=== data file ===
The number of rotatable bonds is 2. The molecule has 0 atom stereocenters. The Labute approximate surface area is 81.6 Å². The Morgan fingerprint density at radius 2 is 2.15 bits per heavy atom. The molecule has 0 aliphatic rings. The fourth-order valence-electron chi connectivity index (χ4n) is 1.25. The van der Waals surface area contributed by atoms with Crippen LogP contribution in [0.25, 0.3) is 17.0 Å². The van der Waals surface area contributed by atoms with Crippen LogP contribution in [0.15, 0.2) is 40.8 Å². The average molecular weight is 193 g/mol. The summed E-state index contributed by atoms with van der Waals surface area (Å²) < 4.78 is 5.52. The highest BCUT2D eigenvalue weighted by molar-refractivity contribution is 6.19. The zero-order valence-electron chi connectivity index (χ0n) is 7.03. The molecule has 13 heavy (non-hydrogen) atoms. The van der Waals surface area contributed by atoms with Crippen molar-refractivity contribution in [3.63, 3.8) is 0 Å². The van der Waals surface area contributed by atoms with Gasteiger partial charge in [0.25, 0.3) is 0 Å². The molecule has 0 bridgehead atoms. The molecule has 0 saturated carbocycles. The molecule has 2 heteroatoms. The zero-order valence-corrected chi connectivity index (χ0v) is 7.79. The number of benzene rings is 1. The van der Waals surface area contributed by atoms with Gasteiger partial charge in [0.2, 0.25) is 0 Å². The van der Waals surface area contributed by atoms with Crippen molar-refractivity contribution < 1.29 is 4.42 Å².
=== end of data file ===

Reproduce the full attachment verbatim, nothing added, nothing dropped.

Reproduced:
The number of rotatable bonds is 2. The molecule has 0 atom stereocenters. The Labute approximate surface area is 81.6 Å². The Morgan fingerprint density at radius 2 is 2.15 bits per heavy atom. The molecule has 0 aliphatic rings. The fourth-order valence-electron chi connectivity index (χ4n) is 1.25. The van der Waals surface area contributed by atoms with Crippen LogP contribution in [0.25, 0.3) is 17.0 Å². The van der Waals surface area contributed by atoms with Crippen LogP contribution in [0.15, 0.2) is 40.8 Å². The average molecular weight is 193 g/mol. The summed E-state index contributed by atoms with van der Waals surface area (Å²) < 4.78 is 5.52. The highest BCUT2D eigenvalue weighted by molar-refractivity contribution is 6.19. The zero-order valence-electron chi connectivity index (χ0n) is 7.03. The molecule has 13 heavy (non-hydrogen) atoms. The van der Waals surface area contributed by atoms with Crippen molar-refractivity contribution in [3.63, 3.8) is 0 Å². The van der Waals surface area contributed by atoms with Gasteiger partial charge in [0.25, 0.3) is 0 Å². The molecule has 0 bridgehead atoms. The molecule has 0 saturated carbocycles. The molecule has 2 heteroatoms. The zero-order valence-corrected chi connectivity index (χ0v) is 7.79. The number of benzene rings is 1. The van der Waals surface area contributed by atoms with Gasteiger partial charge in [0.2, 0.25) is 0 Å². The van der Waals surface area contributed by atoms with Crippen molar-refractivity contribution < 1.29 is 4.42 Å².